Washington officials are considering a suite of 20 land acquisitions next month that they say will enhance public access and conservation.
The Washington Department of Fish and Wildlife announced this week that it’s taking public comment on the proposals, which encompass about 13,500 acres.
The projects vary in size and are spread across 11 counties, including a small acquisition in Pend Oreille County and a couple of bigger ones in Grant County.
Cynthia Wilkerson, WDFW lands division manager, said in a news release that each one is being considered with a specific purpose in mind.
“Many of them are adjacent to existing public lands and are key to our ability to manage and protect conservation, habitat restoration and recreation,” Wilkerson said. “All of these projects will improve conservation of the outdoors across Washington.”
WDFW is considering each proposal under its Lands 20/20 process, which outlines a review process that considers habitat management, regional conservation initiatives, public input and the potential for outdoor recreation. The agency puts forward similar proposals each year.
In Pend Oreille County, WDFW wants to acquire a 40-acre inholding in the Rustler’s Gulch unit of the Sherman Creek Wildlife Area, northeast of Deer Park.
The Washington Department of Natural Resources manages the parcel near the west branch of the Little Spokane River and Horseshoe and Fan lakes. It is surrounded on all sides by the nearly 2,800-acre wildlife area, managed by WDFW. Moose, white-tailed deer and an abundance of birds use the area.
Transferring the land to WDFW would ensure it remains an undeveloped natural forest with wetlands, according to documents detailing the proposal. The acquisition can happen through the state’s Trust Land Transfer program. DNR documents say the land is valued at $125,000.
Dan Wilson, co-chair of the Washington Chapter of Backcountry Hunters and Anglers, said in a statement that his group supports that transfer, and that it would provide “ample recreation opportunity and easy access for residents of Spokane and Pend Oreille counties.”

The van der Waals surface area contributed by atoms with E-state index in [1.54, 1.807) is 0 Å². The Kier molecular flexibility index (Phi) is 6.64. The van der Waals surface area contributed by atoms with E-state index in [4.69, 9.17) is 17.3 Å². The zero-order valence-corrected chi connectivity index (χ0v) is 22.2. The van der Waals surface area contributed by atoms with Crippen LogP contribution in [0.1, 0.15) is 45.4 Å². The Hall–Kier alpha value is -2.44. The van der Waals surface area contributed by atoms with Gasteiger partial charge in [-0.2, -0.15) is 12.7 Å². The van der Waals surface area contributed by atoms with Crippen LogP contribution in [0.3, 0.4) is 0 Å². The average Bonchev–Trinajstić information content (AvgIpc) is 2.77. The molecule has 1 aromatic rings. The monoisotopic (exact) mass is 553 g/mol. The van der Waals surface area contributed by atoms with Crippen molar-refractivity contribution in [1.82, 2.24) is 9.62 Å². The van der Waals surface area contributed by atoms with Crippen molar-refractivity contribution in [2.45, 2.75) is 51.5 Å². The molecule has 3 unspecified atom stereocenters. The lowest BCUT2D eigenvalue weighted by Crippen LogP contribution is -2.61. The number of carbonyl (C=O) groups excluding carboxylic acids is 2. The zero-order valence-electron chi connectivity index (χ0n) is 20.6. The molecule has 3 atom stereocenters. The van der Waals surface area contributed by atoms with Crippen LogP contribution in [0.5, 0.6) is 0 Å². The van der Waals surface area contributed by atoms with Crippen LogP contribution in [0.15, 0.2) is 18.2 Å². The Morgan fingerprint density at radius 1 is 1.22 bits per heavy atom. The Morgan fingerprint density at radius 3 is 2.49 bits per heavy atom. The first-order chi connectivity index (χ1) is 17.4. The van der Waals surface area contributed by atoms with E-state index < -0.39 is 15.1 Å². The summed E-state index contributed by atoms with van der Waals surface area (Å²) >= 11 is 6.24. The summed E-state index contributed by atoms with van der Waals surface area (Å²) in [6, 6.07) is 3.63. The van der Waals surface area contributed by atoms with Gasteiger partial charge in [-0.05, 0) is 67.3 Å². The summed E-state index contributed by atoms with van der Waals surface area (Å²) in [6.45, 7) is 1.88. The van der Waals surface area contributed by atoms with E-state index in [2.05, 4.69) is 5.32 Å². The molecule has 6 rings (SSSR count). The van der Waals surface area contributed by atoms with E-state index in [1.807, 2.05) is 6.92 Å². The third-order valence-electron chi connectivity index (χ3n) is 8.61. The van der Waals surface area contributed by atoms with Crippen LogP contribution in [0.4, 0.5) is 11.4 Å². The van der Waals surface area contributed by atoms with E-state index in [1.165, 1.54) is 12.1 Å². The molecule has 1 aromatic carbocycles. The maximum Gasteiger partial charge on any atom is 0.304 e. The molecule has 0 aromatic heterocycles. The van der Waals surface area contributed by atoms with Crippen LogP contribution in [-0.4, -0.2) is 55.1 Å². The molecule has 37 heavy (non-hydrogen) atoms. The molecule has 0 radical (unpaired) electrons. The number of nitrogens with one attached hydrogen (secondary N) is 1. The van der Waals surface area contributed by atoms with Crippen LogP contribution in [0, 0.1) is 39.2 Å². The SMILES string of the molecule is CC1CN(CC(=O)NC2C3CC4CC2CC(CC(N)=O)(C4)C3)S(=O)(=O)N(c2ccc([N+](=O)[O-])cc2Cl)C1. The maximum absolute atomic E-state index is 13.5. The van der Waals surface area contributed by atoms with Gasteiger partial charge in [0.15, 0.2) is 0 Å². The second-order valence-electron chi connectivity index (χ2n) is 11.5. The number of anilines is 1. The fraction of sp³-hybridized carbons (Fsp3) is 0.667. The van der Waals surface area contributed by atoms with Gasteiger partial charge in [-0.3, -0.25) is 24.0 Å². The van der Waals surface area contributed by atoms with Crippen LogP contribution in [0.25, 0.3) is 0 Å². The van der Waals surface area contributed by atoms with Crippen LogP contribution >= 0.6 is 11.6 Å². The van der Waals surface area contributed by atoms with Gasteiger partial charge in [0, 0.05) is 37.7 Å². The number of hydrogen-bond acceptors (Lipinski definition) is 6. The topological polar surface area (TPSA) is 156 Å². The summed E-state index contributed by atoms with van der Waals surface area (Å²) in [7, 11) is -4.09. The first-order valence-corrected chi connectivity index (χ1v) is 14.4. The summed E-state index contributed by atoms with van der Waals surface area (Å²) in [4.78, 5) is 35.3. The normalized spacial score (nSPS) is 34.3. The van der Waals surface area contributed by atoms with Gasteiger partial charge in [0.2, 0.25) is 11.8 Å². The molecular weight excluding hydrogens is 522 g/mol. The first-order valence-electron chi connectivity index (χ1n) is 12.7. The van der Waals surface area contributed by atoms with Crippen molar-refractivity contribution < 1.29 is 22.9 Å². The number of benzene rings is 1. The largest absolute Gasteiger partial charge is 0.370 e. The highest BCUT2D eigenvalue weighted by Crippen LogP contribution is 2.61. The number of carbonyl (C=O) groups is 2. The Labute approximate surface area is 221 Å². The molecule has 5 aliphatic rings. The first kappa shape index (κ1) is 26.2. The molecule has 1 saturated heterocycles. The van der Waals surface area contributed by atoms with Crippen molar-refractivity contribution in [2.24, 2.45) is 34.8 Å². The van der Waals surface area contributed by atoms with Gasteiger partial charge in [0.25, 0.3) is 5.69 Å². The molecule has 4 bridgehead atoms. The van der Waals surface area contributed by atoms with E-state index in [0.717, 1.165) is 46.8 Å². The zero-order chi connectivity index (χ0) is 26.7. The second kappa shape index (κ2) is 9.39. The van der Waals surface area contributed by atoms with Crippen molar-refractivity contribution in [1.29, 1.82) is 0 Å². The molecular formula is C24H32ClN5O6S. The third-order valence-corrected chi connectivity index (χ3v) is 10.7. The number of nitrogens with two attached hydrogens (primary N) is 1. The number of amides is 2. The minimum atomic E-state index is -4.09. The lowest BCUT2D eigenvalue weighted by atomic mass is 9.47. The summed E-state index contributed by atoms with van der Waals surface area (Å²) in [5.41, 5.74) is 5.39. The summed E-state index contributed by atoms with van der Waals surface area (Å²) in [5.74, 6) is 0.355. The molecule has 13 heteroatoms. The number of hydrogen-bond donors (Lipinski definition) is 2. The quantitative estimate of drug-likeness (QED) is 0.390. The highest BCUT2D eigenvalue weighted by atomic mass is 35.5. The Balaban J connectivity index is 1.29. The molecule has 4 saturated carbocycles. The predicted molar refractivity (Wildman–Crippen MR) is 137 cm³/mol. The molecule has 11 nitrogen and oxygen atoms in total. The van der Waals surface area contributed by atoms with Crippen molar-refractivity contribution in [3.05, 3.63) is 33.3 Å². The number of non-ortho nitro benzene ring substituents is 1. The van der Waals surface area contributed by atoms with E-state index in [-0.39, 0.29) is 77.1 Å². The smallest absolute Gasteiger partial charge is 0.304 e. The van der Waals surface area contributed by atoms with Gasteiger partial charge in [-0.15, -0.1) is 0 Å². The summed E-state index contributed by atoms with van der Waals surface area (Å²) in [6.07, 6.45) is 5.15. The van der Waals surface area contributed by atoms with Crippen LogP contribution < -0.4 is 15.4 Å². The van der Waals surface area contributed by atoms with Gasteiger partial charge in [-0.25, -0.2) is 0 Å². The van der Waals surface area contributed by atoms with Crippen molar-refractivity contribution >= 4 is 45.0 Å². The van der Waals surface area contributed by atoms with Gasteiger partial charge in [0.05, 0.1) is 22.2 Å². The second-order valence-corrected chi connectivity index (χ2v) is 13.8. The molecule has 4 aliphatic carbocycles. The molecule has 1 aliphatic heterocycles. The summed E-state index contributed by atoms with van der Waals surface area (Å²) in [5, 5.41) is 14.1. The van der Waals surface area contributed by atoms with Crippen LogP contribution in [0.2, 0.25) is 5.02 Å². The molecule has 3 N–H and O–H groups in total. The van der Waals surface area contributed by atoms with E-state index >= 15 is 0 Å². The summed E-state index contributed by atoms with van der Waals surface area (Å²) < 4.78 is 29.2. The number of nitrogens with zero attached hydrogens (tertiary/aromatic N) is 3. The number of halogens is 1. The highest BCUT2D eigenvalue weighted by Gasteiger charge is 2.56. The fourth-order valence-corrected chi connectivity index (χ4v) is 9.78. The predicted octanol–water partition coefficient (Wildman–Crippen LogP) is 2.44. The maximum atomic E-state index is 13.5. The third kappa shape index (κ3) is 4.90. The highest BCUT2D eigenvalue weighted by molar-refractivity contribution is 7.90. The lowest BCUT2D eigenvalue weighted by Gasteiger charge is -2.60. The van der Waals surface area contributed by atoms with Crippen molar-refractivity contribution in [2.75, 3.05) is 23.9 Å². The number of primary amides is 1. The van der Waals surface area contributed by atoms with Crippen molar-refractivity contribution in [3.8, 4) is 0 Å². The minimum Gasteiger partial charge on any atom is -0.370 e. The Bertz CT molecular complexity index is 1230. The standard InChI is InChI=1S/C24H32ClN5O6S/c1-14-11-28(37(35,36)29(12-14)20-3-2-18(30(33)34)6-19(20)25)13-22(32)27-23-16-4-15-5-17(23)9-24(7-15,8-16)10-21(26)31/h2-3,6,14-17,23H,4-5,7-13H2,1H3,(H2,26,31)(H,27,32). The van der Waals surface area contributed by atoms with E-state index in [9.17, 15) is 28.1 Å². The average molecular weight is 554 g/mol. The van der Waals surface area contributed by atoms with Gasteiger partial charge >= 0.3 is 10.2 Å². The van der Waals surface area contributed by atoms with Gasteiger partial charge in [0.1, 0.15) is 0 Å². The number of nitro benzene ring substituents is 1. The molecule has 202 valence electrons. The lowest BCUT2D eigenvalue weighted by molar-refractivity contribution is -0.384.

In Grant County, WDFW is eyeing four acquisitions.
The biggest is called Beezley Hills, and it consists of 9,297 acres north of Quincy. It’s a broad swath of private land near a number of Bureau of Land Management and DNR properties.
It consists of shrubsteppe habitat that is valuable for species like sage grouse, pygmy rabbit and ground squirrels, according to WDFW, and it could provide bird and deer hunting opportunities.
Farther west, WDFW is looking at 1,532 acres managed by DNR to add to the Quincy Lakes Unit of the Columbia Basin Wildlife Area. The project is called the Babcock Bench/Dusty Lake TLT, and can also be transferred through the Trust Lands Transfer program.
It includes a parcel surrounding Dusty Lake southwest of Quincy and another parcel along the Columbia River called Babcock Bench. WDFW says the acquisition will protect connectivity for wildlife and habitat for a number of species that depend on undisturbed sagebrush habitat. It also could benefit trail runners, mountain bikers, hunters and hikers.
The other two Grant County proposals include a 20-acre inholding in the Gloyd Seeps Unit of the Columbia Wildlife Area east of Ephrata and 56 acres near the Lenore Shooting Range.
WDFW officials will present the proposals to the Washington Fish and Wildlife Commission in December. If the acquisitions are approved, the agency will start looking for grant funding for the purchases.
Lisa Coffman, the Lands 20/20 and acquisition funding coordinator for WDFW, said in an email that if a project is approved, the type of transaction and the funding would determine how long it takes to complete.
Public comment is open through Nov. 28. Comments can be submitted by emailing email@example.com or by mail to: WDFW, ATTN: Wildlife Program, P.O. Box 43200, Olympia, WA 98504.